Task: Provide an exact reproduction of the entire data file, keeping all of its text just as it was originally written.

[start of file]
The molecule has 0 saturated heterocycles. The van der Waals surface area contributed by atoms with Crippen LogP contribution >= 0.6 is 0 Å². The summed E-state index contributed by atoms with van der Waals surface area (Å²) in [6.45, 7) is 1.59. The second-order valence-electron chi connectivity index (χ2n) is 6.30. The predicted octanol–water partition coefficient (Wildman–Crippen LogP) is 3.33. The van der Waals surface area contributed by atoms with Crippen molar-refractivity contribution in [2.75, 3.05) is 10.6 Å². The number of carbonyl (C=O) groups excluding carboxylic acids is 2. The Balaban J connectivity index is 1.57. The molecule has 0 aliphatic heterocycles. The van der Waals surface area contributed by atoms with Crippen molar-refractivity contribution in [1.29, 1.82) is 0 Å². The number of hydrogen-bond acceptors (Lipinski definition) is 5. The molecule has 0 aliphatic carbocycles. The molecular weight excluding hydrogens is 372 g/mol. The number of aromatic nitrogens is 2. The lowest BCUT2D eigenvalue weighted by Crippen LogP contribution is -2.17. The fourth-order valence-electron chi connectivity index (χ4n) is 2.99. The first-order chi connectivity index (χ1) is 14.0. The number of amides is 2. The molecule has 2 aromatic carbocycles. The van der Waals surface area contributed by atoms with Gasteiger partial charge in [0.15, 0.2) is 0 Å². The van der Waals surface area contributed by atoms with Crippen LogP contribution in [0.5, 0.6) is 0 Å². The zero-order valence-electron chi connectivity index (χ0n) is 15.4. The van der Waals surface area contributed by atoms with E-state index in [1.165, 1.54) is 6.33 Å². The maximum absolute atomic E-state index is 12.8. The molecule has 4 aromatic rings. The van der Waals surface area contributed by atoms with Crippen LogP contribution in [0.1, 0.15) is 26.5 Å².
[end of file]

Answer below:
The molecule has 0 saturated heterocycles. The van der Waals surface area contributed by atoms with Crippen LogP contribution >= 0.6 is 0 Å². The summed E-state index contributed by atoms with van der Waals surface area (Å²) in [6.45, 7) is 1.59. The second-order valence-electron chi connectivity index (χ2n) is 6.30. The predicted octanol–water partition coefficient (Wildman–Crippen LogP) is 3.33. The van der Waals surface area contributed by atoms with Crippen molar-refractivity contribution in [2.75, 3.05) is 10.6 Å². The number of carbonyl (C=O) groups excluding carboxylic acids is 2. The Balaban J connectivity index is 1.57. The molecule has 0 aliphatic heterocycles. The van der Waals surface area contributed by atoms with Crippen molar-refractivity contribution in [1.29, 1.82) is 0 Å². The number of hydrogen-bond acceptors (Lipinski definition) is 5. The molecule has 0 aliphatic carbocycles. The molecular weight excluding hydrogens is 372 g/mol. The number of aromatic nitrogens is 2. The lowest BCUT2D eigenvalue weighted by Crippen LogP contribution is -2.17. The fourth-order valence-electron chi connectivity index (χ4n) is 2.99. The first-order chi connectivity index (χ1) is 14.0. The number of amides is 2. The molecule has 2 aromatic carbocycles. The van der Waals surface area contributed by atoms with Gasteiger partial charge in [0.15, 0.2) is 0 Å². The van der Waals surface area contributed by atoms with Crippen LogP contribution in [0.5, 0.6) is 0 Å². The zero-order valence-electron chi connectivity index (χ0n) is 15.4. The van der Waals surface area contributed by atoms with E-state index in [1.165, 1.54) is 6.33 Å². The maximum absolute atomic E-state index is 12.8. The molecule has 4 aromatic rings. The van der Waals surface area contributed by atoms with Crippen LogP contribution in [0.1, 0.15) is 26.5 Å².